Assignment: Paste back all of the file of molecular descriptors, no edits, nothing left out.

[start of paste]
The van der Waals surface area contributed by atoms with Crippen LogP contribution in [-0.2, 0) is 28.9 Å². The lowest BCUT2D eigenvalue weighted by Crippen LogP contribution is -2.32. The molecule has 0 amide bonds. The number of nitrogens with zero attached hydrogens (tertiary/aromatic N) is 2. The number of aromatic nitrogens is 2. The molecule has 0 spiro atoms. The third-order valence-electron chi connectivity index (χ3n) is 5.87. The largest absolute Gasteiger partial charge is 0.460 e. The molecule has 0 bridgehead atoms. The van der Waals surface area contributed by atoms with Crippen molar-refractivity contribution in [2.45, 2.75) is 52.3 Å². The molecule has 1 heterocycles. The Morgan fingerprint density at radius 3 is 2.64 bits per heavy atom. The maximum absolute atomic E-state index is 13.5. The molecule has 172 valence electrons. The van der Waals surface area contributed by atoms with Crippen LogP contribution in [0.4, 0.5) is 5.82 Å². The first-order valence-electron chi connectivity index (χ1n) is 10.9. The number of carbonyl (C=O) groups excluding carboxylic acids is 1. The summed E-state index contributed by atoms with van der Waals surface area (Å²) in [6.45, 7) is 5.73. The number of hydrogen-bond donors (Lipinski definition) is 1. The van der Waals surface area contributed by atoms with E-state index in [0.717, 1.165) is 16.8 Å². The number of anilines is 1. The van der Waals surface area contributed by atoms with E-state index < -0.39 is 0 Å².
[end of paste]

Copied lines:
The van der Waals surface area contributed by atoms with Crippen LogP contribution in [-0.2, 0) is 28.9 Å². The lowest BCUT2D eigenvalue weighted by Crippen LogP contribution is -2.32. The molecule has 0 amide bonds. The number of nitrogens with zero attached hydrogens (tertiary/aromatic N) is 2. The number of aromatic nitrogens is 2. The molecule has 0 spiro atoms. The third-order valence-electron chi connectivity index (χ3n) is 5.87. The largest absolute Gasteiger partial charge is 0.460 e. The molecule has 0 bridgehead atoms. The van der Waals surface area contributed by atoms with Crippen molar-refractivity contribution in [2.45, 2.75) is 52.3 Å². The molecule has 1 heterocycles. The Morgan fingerprint density at radius 3 is 2.64 bits per heavy atom. The maximum absolute atomic E-state index is 13.5. The molecule has 172 valence electrons. The van der Waals surface area contributed by atoms with Crippen LogP contribution in [0.4, 0.5) is 5.82 Å². The first-order valence-electron chi connectivity index (χ1n) is 10.9. The number of carbonyl (C=O) groups excluding carboxylic acids is 1. The summed E-state index contributed by atoms with van der Waals surface area (Å²) in [6.45, 7) is 5.73. The number of hydrogen-bond donors (Lipinski definition) is 1. The van der Waals surface area contributed by atoms with E-state index in [0.717, 1.165) is 16.8 Å². The number of anilines is 1. The van der Waals surface area contributed by atoms with E-state index < -0.39 is 0 Å².